Toronto company moves to hybrid model

‘Everybody is trying to grapple with what they need for workspace’

Toronto company moves to hybrid model
The old offices of Active International in Toronto.

Many workplaces are adapting to the COVID-19 world and one media assets company in Ontario has fully embraced a new hybrid model.

Active International has made the decision to move to a smaller office, in a smaller municipality, and allow its workforce to decide where to work on any given day. The company relocated its office from Toronto to Markham, Ont., which is just north of the city, and embraced the opportunity as the lease nears termination at the end of December.

“It’s actually closer to our clients, versus downtown Toronto where traditional media agencies have been housed; our clients are located in the 905 [area code]. We have a smaller and more economical footprint than where we were,” says Andrew Bulmer, president and managing director for Active Canada in Toronto. “Everybody is trying to grapple with what they need for future workspace.”

In the new year, the employee-owned company will enable its workers to move to a “more of an open concept and hot-desking and breakout rooms for collaboration,” says Bulmer.

“We’re able to slash our costs in half from our prior footprints. It’s a bit of luck to be honest that we had the opportunity to make a clean start and we found a great location.”

Active benefited from serendipity when the pandemic hit as it began to explore new options, he says.

“A lot of my peers that run media agencies have an expensive location in downtown Toronto that they’re stuck with, and people are anxious to take public transportation to get there. It’s a big cost.”

So far, the 44-person workforce has reacted positively to the move, according to Bulmer.

“Everybody understood that it was a great business decision that adjusted our costs. We had implemented a work-flex environment in the past, so it allowed us to seamlessly work remotely from home when the pandemic began without missing a beat. We had our employees already set up [with] the ability to buy media and do their roles at home. Finding a hybrid space that is more suited to a hybrid workplace, they all got it, and thinking like owners, they really appreciated that.”

Andrew Bulmer

The new hybrid model will also allow Active to expand its horizons in terms of recruiting, says Bulmer.

“It will allow people to attract talent from across Ontario, from across Canada, from across the world, and that you’re not anchored to the talent that’s within driving distance to your office and you’re open to the talent that is in your industry. It’s those companies that are embarking on this, they’re going to have a more engaged, appreciative and talented workforce. It’s a competitive advantage the way we’re approaching it.”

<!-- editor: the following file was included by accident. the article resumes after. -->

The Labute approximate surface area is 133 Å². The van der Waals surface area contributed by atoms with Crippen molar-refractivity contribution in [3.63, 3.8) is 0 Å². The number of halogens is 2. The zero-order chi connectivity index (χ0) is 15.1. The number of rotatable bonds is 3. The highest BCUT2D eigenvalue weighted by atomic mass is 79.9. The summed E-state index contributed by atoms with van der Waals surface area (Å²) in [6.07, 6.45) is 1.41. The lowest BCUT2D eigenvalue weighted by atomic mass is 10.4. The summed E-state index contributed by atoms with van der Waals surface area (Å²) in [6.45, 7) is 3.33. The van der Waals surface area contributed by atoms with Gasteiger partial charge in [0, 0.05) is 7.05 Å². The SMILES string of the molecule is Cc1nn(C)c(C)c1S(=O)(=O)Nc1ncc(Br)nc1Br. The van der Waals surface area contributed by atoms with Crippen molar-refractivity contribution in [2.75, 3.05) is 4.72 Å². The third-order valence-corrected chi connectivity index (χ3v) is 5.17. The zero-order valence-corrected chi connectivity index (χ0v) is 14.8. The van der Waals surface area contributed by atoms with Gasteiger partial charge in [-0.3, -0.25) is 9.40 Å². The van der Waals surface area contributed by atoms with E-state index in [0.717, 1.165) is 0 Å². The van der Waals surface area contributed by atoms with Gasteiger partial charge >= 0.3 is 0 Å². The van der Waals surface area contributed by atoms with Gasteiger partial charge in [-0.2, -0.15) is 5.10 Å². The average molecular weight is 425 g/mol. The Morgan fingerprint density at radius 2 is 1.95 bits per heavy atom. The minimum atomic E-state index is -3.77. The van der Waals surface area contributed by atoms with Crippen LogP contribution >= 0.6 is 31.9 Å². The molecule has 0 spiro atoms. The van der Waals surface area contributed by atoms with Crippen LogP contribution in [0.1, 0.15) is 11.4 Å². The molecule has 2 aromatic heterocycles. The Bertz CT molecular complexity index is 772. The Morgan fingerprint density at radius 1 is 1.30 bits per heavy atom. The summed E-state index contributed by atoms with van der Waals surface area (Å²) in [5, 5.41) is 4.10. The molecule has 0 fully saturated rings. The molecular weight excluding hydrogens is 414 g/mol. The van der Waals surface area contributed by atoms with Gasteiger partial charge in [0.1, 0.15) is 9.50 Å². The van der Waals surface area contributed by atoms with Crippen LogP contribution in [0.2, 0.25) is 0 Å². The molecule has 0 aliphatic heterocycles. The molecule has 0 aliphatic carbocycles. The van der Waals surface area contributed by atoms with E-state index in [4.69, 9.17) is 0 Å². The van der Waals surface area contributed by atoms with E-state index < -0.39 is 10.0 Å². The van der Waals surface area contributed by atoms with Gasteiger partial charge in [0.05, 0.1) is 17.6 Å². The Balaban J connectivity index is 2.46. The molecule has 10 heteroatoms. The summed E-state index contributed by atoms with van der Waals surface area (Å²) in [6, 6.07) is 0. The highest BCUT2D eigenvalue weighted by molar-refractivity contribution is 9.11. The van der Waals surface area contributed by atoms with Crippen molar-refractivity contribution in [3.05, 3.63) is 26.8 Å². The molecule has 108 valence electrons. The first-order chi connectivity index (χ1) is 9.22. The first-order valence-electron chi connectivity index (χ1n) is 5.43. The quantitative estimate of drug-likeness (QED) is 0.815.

Back in July, the Conference Board of Canada decided to close its doors permanently, with the workforce going fully remote.

Boosting engagement

And while Active employees have adjusted well to the new situation, they miss each other.

“They’re very much looking forward in the new year to spend more face-time together in a safe way in this office,” he says. “We’re missing that personal connection which has definitely been the hardest internally but we’ve done a lot of things to accommodate getting together.”

To maintain employee engagement, the company has held various virtual parties such as a pumpkin-carving contest and it plans on holding a big holiday celebration as well employing Uber Eats to feed employees.

“We’re going to have a virtual holiday party in a couple of weeks. We can’t do our traditional get-together but we’re going to do an online celebration with some food and beverage and gift exchange and song, and we’re going to announce some charitable donations that we’re making in the community. We’re keeping up our traditions in an online way,” says Bulmer.

Focus on training

As well, after getting acclimated with the new business reality, the company is moving forward in its future plans.

“We’ve had a lot of online training this year around leadership, around skill development in the media industry, around diversity inclusion; key topics in the world today and in the workplace,” he says.

“In the beginning, it was all about making sure that we understood the business footing and that the business is OK. But over time, we’ve eventually gotten back to training and development and talking about career paths, and focusing on the future. People are hopeful and want that confidence in the future."

With so many workers at home, training is key to cybersecurity, says one expert.

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